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[TR] Cordillera Blanca - 6/11/2010

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Trip: Cordillera Blanca -


Date: 6/11/2010


Trip Report:



OK so this is a little late, but it's not like this was just any weekend jaunt. In June I was fortunate enough to spend a little more than two weeks in the Cordillera Blanca with six friends, old and new. The trip came together pretty quickly and with surprisingly little effort. Before we knew it we were enjoying the eight hour bus ride North out of Lima, along the Pacific Coast and up into the high country. The most striking first impression of Lima is the coastal desert, like nothing I've ever seen. Lima gets blanketed in a thin layer of dust. The lack of precipitation makes the countryside into a brown moonscape, almost completely devoid of vegetation. In the South American winter, the sky is a dull grey, augmenting the surreal drought of color. The road climbs high on precariously steep slopes. From the second level of the bus, they bear an uncomfortable resemblance to sand dunes. Soon enough the road winds back down to beaches, fishing boats and irrigated fields: artichokes, cole crops, corn, sugar cane.



After a couple of hours we turn East and slowly ascend the rugged valley. Along the way, purple corn and peppers dry on tarps as the sun burns through the coastal haze. Grass and brush cover the rocky slopes - as we move up and away from the coast, more evidence of precipitation appears. Small irrigated fields and orchards are tucked anywhere the slopes allow. Here and there, one can even see irrigation lines running to Yucca and cacti. The locals are unimpressed by this landscape. They sleep and watch videos. The AC was turned off at the start of the climb. By the time we top out at the pass, the bus windows are covered in condensation and clouds have built to the North and West,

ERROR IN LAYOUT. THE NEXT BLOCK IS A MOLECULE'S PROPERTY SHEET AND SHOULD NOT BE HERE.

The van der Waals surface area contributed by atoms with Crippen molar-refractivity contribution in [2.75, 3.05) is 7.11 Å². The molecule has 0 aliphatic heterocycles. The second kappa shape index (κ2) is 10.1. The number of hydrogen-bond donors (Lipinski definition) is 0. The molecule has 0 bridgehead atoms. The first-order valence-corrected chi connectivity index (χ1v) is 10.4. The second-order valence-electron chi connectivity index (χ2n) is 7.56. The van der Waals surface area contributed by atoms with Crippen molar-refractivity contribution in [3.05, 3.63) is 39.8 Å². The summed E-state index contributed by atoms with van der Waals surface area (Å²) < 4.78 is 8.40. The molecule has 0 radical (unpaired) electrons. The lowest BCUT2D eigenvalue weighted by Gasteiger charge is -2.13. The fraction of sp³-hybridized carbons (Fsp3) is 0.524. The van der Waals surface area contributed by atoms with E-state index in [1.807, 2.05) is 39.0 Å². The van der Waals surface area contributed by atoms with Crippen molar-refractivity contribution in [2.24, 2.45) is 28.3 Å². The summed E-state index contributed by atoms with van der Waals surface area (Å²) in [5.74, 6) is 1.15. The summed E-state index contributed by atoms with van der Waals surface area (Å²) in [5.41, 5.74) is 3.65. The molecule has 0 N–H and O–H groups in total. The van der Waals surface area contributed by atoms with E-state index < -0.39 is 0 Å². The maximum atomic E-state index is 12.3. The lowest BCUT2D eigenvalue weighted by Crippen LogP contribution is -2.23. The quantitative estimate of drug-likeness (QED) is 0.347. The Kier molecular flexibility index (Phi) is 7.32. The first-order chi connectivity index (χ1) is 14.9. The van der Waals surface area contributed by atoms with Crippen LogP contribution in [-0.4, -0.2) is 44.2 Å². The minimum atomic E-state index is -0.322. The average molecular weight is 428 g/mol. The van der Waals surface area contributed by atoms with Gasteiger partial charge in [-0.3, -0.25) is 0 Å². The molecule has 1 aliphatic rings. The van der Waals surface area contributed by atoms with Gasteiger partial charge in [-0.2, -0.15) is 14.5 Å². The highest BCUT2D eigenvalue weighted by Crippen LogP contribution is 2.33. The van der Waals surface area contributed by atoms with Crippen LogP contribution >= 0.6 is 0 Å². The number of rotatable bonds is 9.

We came to Peru with no firm itinerary, only about a dozen possible sequence of climbs. We were disappointed to learn that many of the climbs were not in condition - glacier recession, rockfall, moderately difficult snow and ice climbs with a little mixed climbing now involve quite a bit of technical, mixed climbing. We spent the better part of a day mulling over where we should head for our first week of acclimatizing and climbing. It seemed like we got different, often conflicting information from everyone we talked to.



All of this frustration unfolded in this bustling little city of Huaraz. I call it a small city (approximately 100,000 inhabitants) on account of the football (soccer) stadium very near our hostal. The town was pretty much destroyed by an earthquake that shook the Cordillera in the 1970's. Hence it may lack a little authentic old world charm, but the people do not. Quechua speaking campesinos in the country and in town, adorned in brightly colored, long sleeved wool, draw a sharp contrast to the modern Toyotas, mobi phones, and brightly painted trucks. The smell of dust, diesel fumes and urine attack the senses in the cold, thin air. At 3,000 meters (10,000 feet), this town is a delightful place to acclimatize.




Bumping down rough roads in minibuses and taxis, around every turn there is something Peruvian to look at.



Week 1: Ishinca valley. The local Castellano term for valley is Quebrada, which translates literally into break. That aptly describes these West-East clefts through the Cordillera running North and South. Quebrada Ishinca is visible from the high butte where the minivan stops. Here we find burros, the arieros, and the grand scale of the Cordillera. The butte leads up to the base of the Quebrada, which is wrapped in hills, then mountains, then glaciers. The scale of things is hard to fathom. Our hike begins in this staggering country. Equally staggering is the tenacity of the people who farm and ranch these hills and mountains. Grassy plains give way to exotic flowers, brush, and a lush, rocky canyon. It is really the canyon bottom, as steep, tall cliffs tower high above the trees. We ascend this canyon to the high plains and moraine, overpowered by the bright sun reflected off the ridge.


terrain on the approach to Quebrada Ishinca